When will voices raise real facts?


Rare is the day when either an editor or several readers do not call or e-mail to note the heavy population of facts residing in this space. Most of the comments arrive with a quick, left jab first, followed by a soft pat on the back second: “I often disagree with you, but I can’t argue your facts.”
My reaction to this mixed message is as straight as a frozen rope: great.
Great because my work is done once the facts are placed in your hands and planted in your cerebrum for, unlike most farm groups and political leaders who insist on “educating” you, my only ambition is to inform you.
After all, once you have the facts you’re smart enough to educate yourself, right?
Forum for facts. For example, if forced to choose either Bach, Beethoven or Bono as the greatest composer in history you and I could debate the merits of each until the cows come home.
At some point in the conversation, however, little facts will emerge that might color your choice. Facts like Bach raised 20 children, wrote all six of his Brandenburg Concertos in one year, authored 300 cantatas and his collected works fill more than 60 volumes. And, oh, he was Lutheran.
If that information doesn’t move you to choose my music man, Bach, fine, because the choice isn’t as important as the conversation. It’s the conversation where information is shared, experiences are offered and knowledge is gained.
So let’s talk.
Did you know? Let’s talk about the impact of, say, America’s unchecked trade deficit. The Commerce Department recently announced the U.S. trade deficit for September was a one-month record, $66 billion.
The previous single month record, $60 billion, was hit in August.
Another fact: $20 billion of the $66 billion was shipped to China.
Moreover, if that one month deficit to China is annualized, America’s trade tab to our low wage friend across the Pacific will eclipse $240 billion this year.
How much is $240 billion? That princely sum is nearly equal to entire gross value ($242 billion) of all U.S. farm production in 2003.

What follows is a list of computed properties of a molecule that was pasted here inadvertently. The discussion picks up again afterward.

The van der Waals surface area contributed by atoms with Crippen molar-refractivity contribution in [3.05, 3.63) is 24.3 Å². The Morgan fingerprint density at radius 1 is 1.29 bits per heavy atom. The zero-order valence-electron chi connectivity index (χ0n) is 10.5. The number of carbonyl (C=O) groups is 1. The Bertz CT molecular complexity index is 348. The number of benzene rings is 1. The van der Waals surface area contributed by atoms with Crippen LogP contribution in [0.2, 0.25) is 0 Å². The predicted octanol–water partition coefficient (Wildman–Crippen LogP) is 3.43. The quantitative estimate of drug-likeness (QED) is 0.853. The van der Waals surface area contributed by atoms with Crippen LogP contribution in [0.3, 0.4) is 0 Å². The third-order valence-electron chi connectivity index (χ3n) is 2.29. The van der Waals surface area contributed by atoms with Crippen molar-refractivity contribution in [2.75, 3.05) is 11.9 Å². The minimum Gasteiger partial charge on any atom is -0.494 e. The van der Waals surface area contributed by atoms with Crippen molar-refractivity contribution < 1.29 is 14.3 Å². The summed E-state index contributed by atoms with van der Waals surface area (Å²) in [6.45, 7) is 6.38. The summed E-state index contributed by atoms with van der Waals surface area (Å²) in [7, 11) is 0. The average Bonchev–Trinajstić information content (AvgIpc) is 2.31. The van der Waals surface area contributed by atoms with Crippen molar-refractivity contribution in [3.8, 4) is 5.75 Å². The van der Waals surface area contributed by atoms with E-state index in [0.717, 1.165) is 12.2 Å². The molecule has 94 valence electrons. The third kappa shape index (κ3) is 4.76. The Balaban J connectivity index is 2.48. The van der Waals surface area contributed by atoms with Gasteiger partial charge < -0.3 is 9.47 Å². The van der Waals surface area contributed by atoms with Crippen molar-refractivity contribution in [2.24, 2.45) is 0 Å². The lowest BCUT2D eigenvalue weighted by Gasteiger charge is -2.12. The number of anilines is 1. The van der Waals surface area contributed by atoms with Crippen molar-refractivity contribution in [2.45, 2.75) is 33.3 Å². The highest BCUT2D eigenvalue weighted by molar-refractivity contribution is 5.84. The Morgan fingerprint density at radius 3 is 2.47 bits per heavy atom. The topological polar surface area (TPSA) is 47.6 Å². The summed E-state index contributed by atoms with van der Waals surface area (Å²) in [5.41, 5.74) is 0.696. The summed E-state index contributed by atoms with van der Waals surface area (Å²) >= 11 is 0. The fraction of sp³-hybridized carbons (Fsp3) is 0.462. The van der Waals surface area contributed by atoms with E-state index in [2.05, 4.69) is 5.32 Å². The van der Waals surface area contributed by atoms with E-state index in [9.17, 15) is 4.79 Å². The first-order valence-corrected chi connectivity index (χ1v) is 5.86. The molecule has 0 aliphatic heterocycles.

One-sided. How long can America accumulate debt equal to entire sectors of its economy and remain an economic power?
Not long, of course, but today’s trade conversation is more about free trade and less about less trade debt.
This one-sidedness almost always closes the conversation – and the door – before any search for alternatives can be mounted.
Seeing green. All that free trade chatter eerily echoes the babble by Congress and the White House to move farm programs from a production-based payment scheme to more of a “green,” or conservation-based, farm program.
Great, but the facts to date are inarguable.
The 2002 farm bill, like its 1996 predecessor, increased production-based payments and under-funded most conservation efforts, like the very innovative, very green Conservation Security Program (CSP).
Conservation cuts. Even worse, the current five-year budget reconciliation bill now in Congress makes a giant mockery of any green-based farm bill for 2007.
As proposed, the reconciliation package cuts conservation spending through 2010 by $760 million ($500 million of the total comes from CSP), eliminates all funding for USDA’s Renewable Energy program (effectively removing it entirely from inclusion in the 2007 farm bill), cuts organic farming cost share programs and eliminates every penny of the $460 million ag research and ag extension competitive grant programs to aid small or moderately-sized farms.
And all this comes on top of the 2006 USDA budget that slices $507 million from this year’s conservation programs.
Who’s listening? Geez, don’t we need to at least talk about the dramatic – and in some instances, terminal – consequences of such an anti-green policy switch (based on the worst of all possible reasons, money) before blithely enacting it?
And where are the facts – the cost-benefit analysis of its impact on rural jobs, rural development, national energy independence, water and air quality; the impact such a change will have on global trade talks, today’s flagging trade; how will this move alter the search for tomorrow’s knowledge at our land grant universities and private foundations?
I don’t know. But I do know we need to talk.
(Alan Guebert’s Farm and Food File is published weekly in more than 75 newspapers in North America. He can be contacted at agcomm@sbcglobal.net.)


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Alan Guebert was raised on an 800-acre, 100-cow southern Illinois dairy farm. After graduation from the University of Illinois in 1980, he served as a writer and editor at Professional Farmers of America, Successful Farming magazine and Farm Journal magazine. His syndicated agricultural column, The Farm and Food File, began in June, 1993, and now appears weekly in more than 70 publications throughout the U.S. and Canada. He and spouse Catherine, a social worker, have two adult children. farmandfoodfile.com